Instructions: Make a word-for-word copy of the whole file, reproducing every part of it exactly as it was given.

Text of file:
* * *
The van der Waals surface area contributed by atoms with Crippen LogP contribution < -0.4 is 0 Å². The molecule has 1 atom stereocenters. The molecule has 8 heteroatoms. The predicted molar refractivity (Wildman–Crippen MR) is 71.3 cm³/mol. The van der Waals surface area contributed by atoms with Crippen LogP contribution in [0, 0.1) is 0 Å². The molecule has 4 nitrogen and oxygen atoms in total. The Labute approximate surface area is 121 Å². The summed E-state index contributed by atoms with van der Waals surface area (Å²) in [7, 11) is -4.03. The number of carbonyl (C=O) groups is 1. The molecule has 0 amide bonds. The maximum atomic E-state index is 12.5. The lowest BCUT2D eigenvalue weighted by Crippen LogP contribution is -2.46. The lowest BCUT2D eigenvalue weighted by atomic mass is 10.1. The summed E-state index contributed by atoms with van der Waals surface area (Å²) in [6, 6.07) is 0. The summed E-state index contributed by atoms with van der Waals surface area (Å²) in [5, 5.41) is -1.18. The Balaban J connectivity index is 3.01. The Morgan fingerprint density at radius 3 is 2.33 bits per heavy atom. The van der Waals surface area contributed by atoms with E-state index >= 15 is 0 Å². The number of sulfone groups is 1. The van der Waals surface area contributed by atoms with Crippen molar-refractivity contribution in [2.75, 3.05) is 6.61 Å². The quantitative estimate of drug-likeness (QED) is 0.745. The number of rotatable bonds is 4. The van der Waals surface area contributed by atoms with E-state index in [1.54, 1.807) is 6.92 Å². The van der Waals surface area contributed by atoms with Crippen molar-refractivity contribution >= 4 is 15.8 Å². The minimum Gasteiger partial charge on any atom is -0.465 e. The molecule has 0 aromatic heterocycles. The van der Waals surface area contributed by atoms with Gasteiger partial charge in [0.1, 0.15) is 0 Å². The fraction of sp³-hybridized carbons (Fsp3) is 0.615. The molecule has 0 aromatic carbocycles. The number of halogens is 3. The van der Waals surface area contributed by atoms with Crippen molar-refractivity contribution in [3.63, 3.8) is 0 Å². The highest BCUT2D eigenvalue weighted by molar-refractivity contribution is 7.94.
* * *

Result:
The van der Waals surface area contributed by atoms with Crippen LogP contribution < -0.4 is 0 Å². The molecule has 1 atom stereocenters. The molecule has 8 heteroatoms. The predicted molar refractivity (Wildman–Crippen MR) is 71.3 cm³/mol. The van der Waals surface area contributed by atoms with Crippen LogP contribution in [0, 0.1) is 0 Å². The molecule has 4 nitrogen and oxygen atoms in total. The Labute approximate surface area is 121 Å². The summed E-state index contributed by atoms with van der Waals surface area (Å²) in [7, 11) is -4.03. The number of carbonyl (C=O) groups is 1. The molecule has 0 amide bonds. The maximum atomic E-state index is 12.5. The lowest BCUT2D eigenvalue weighted by Crippen LogP contribution is -2.46. The lowest BCUT2D eigenvalue weighted by atomic mass is 10.1. The summed E-state index contributed by atoms with van der Waals surface area (Å²) in [6, 6.07) is 0. The summed E-state index contributed by atoms with van der Waals surface area (Å²) in [5, 5.41) is -1.18. The Balaban J connectivity index is 3.01. The Morgan fingerprint density at radius 3 is 2.33 bits per heavy atom. The van der Waals surface area contributed by atoms with E-state index >= 15 is 0 Å². The number of sulfone groups is 1. The van der Waals surface area contributed by atoms with Crippen molar-refractivity contribution in [2.75, 3.05) is 6.61 Å². The quantitative estimate of drug-likeness (QED) is 0.745. The number of rotatable bonds is 4. The van der Waals surface area contributed by atoms with E-state index in [1.54, 1.807) is 6.92 Å². The van der Waals surface area contributed by atoms with Crippen molar-refractivity contribution >= 4 is 15.8 Å². The minimum Gasteiger partial charge on any atom is -0.465 e. The molecule has 0 aromatic heterocycles. The van der Waals surface area contributed by atoms with Gasteiger partial charge in [0.1, 0.15) is 0 Å². The fraction of sp³-hybridized carbons (Fsp3) is 0.615. The molecule has 0 aromatic carbocycles. The number of halogens is 3. The van der Waals surface area contributed by atoms with Crippen molar-refractivity contribution in [3.63, 3.8) is 0 Å². The highest BCUT2D eigenvalue weighted by molar-refractivity contribution is 7.94.